How to Stop the Rigging of Election '08

Don't be fooled by all the accusations about ACORN. The real voting scandal is the voter suppression methods that likely swayed election results in 2000 and 2004, and are in process again as you read this.

of the news has focused on John McCain's accusations that ACORN is
perpetrating a major vote fraud. The problems with ACORNs work that
have surfaced involve registration, not voting. The truth is that
ACORN, a group that organizes poor people, has been registering record
numbers to vote: a jaw-dropping 1.3 million -- mostly low-income
people, people of color, and young people.

readily admit that a tiny fraction of the 13,000 canvassers they hired
turned in faulty registrations. "If they had too many mistakes or
problems, we fired that person," Brian Mellor, senior counsel for Project Vote, said in an article in the New York Daily News.
But the organization has no choice about turning in the faulty forms;
most states require that every registration form filled out be handed
over to election officials. "I personally went to the office of the
Clark County [Nevada] board of elections in July and told them we're
bringing these forms in, we've separated the ones that have problems," he said.
"You should investigate and prosecute those you feel necessary. They
told us they weren't interested." Nevada state officials raided the
ACORN office in early October.

But there's little chance that
these errors will result in improper voting on election day, much less
affect outcomes. According to researcher Lorraine C. Minnite, of Columbia University, a total of 24 people, across the U.S., were found guilty of voter fraud between 2002 and 2005 -- an average of eight per year.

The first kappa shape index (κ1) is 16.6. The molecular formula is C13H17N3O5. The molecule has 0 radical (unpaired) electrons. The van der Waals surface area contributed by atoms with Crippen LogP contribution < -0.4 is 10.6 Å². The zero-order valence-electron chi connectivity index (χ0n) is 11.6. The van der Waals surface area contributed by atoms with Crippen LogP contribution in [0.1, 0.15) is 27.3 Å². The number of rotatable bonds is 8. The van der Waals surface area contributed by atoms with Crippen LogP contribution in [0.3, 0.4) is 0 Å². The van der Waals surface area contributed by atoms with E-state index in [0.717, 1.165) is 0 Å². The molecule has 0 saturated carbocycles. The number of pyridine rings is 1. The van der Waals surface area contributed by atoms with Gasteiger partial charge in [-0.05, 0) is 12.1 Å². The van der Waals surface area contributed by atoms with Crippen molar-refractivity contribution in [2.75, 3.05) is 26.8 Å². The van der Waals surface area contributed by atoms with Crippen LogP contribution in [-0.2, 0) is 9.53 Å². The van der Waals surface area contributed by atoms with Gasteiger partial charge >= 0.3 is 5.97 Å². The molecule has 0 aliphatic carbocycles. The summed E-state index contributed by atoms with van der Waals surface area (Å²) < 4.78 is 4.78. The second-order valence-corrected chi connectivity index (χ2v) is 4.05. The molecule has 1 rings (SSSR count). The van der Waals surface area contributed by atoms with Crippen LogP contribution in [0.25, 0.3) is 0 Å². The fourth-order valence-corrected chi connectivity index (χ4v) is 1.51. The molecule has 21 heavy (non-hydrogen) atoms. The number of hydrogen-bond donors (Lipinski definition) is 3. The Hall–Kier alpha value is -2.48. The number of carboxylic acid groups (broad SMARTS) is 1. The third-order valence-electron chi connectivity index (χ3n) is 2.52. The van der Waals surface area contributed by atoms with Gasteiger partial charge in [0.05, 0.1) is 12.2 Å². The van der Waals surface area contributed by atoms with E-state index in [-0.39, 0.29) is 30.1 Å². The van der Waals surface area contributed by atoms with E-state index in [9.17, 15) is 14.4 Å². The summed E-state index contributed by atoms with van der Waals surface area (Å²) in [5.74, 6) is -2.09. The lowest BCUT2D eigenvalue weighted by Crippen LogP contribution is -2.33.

This video features ACORN leaders and others responding to the charges of election "fraud."

issue of voter fraud is a smokescreen designed to cover a much more
serious issue with a long and ugly history: the suppression of the vote
of groups that tend to vote Democratic -- especially the poor,
minorities, and young people. Minnesota Secretary of State Mark Ritchie said as much when I interviewed him last year.

In the current issue of Rolling Stone magazine, Greg Palast and Robert Kennedy Jr.
show that thousands of voters have been disenfranchised in key swing
states, dating back to the 2000 election, and continuing today.
Techniques include purging voter registration rolls in targeted
districts, challenging voters, requiring excessive identification, and
discarding ballots.

There are also cases where heavily
Democratic districts get few voting machines, resulting in long lines,
while Republican precincts in the same county are well stocked, with no
waiting to vote. Reports are already coming in of
scare tactics repeated from the last two elections, especially flyers
and posters warning that voters will be arrested at the polls if they
have so much as an unpaid parking ticket.

Then there are the infamous black box voting machines, which, computer scientists warn, can't be secured or audited. There are already reports of voting machines in West Virginia flipping Obama votes to John McCain during early voting.

country has a long and ugly history of suppressing the votes of
minorities and poor people, and today's voter suppression tactics
follow in that shameful tradition.

So what do we do protect the votes now that the election is just days away?

YES! Magazine is sending out an email to thousands of our readers entitled 12 Ways to Protect the Vote. Click on this link for simple things you can do, and forward on these simple instructions for safeguarding your vote.

Here are other resources available at the YES! website. Click here for information on:

this will be the year that voter suppression efforts fail and faith in
the honesty of our election system is restored. A lot will depend on
responsible election officials, alert reporters, Internet watchdog
groups, and perhaps most important, the vigilance of voters.

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This article was written for YES! Magazine, a national, nonprofit media organization that fuses powerful ideas and practical actions. Licensed under a Creative Commons Attribution-Share Alike 3.0 License.